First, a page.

Is Primary Care the Solution to all Our Ills?
Now here’s an irony (or is it an embarrassment?) – a larger number of Rwandans have health insurance than Americans. This poor African nation with a population that is just more than New York City insures more than 80 percent of its citizens for the measly sum of $2. The medical facilities they’re entitled to are not much, but at least they have some form of care when they fall ill or are affected by disease as opposed to the majority of Americans who live in dread of the day they need medical care. They have no insurance, and because of this, they know that they cannot afford to see a doctor or visit a hospital.
The cost of medical care continues to skyrocket, and even though the reforms ushered in by the Obama government promise much, the sad fact is that nothing has changed today. Why is healthcare so costly in a nation that is one of the wealthiest in the world? The answer lies not just in the prohibitive costs of branded drugs, but also in the fact that we as a nation grossly underestimate the value and potential of primary care physicians and internists, the doctors who provide basic healthcare and look after preventive aspects of medicine.
Personal health starts with your primary care provider – he or she is the right person to:
- Help prevent diseases by advocating a healthier lifestyle with the right diet, exercise, and avoidance of drugs, alcohol, cigarettes and stress.
- Control and treat minor conditions and prevent them from becoming full blown diseases that lead to long and expensive hospital stays.
- Identify the beginnings of potentially dangerous conditions like cancer, stroke and heart disease and setting up appointments with the right specialists.
- Teach basic hygiene measures that prevent disease in the home.
- Guide pregnant and nursing mothers as to how best to care for themselves and their babies and prevent complications at birth and after.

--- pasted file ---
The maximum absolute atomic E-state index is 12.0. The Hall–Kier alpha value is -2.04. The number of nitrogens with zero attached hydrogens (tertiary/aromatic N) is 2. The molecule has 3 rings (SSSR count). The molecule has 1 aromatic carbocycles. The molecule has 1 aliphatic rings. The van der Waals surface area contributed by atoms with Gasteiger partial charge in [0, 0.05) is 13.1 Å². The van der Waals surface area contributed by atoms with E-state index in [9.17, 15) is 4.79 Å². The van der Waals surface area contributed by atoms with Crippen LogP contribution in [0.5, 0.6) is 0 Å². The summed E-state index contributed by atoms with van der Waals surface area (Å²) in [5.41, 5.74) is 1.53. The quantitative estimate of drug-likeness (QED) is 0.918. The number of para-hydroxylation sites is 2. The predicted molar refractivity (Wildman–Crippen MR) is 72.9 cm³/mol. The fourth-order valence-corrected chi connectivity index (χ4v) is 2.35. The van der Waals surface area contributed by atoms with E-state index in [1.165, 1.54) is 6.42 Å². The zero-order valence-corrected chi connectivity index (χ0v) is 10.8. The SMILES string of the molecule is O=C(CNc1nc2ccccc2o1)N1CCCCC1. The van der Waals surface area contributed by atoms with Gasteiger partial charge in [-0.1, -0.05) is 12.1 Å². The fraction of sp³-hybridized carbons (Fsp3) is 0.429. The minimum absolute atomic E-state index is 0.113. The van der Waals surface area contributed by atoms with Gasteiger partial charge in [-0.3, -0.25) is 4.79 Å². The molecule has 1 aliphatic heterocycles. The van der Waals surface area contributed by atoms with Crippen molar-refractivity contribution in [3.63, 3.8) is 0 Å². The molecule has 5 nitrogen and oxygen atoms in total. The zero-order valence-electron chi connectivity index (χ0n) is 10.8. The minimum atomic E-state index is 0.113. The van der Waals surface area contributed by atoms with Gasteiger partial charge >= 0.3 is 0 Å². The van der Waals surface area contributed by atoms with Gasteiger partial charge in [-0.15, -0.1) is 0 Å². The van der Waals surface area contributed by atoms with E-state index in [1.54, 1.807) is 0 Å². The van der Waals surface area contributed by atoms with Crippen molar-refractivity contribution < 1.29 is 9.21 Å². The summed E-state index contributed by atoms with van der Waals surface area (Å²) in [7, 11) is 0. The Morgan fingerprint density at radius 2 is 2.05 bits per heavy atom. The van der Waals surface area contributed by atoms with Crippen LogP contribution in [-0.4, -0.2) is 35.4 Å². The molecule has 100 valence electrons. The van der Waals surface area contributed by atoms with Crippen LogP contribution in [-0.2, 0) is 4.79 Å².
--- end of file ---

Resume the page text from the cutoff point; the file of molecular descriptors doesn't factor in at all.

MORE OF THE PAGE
In spite of all these advantages that primary care physicians offer, not many people prefer to see them. This is mostly because they are too busy and their offices always overcrowded. Setting up an appointment is a chore and seeing your primary care doctor immediately is a miracle. Also, most doctors spend very little time with their patients and turn them over to nurse practitioners or physician assistants. Looking at it from their point of view, they get paid less for each patient than doctors in other specialties, and to maximize their earnings, they crowd in as many patients as they can into their workday. And with primary care doctors earning much less than doctors in other fields, not many medical school graduates want to enter this line of work.
So when we take into account the shortage of primary care physicians, add to it the fact that they’re not really well paid by the system, and throw in the high cost of medical care in this country (mainly because of long and unnecessary hospital stays and visits to specialists that could have been avoided), we can see how important primary care is to the general welfare and wellbeing of our country. And unless more med school graduates are enticed into primary care with higher pay incentives, there’s no way to stop medical costs from spiraling out of control.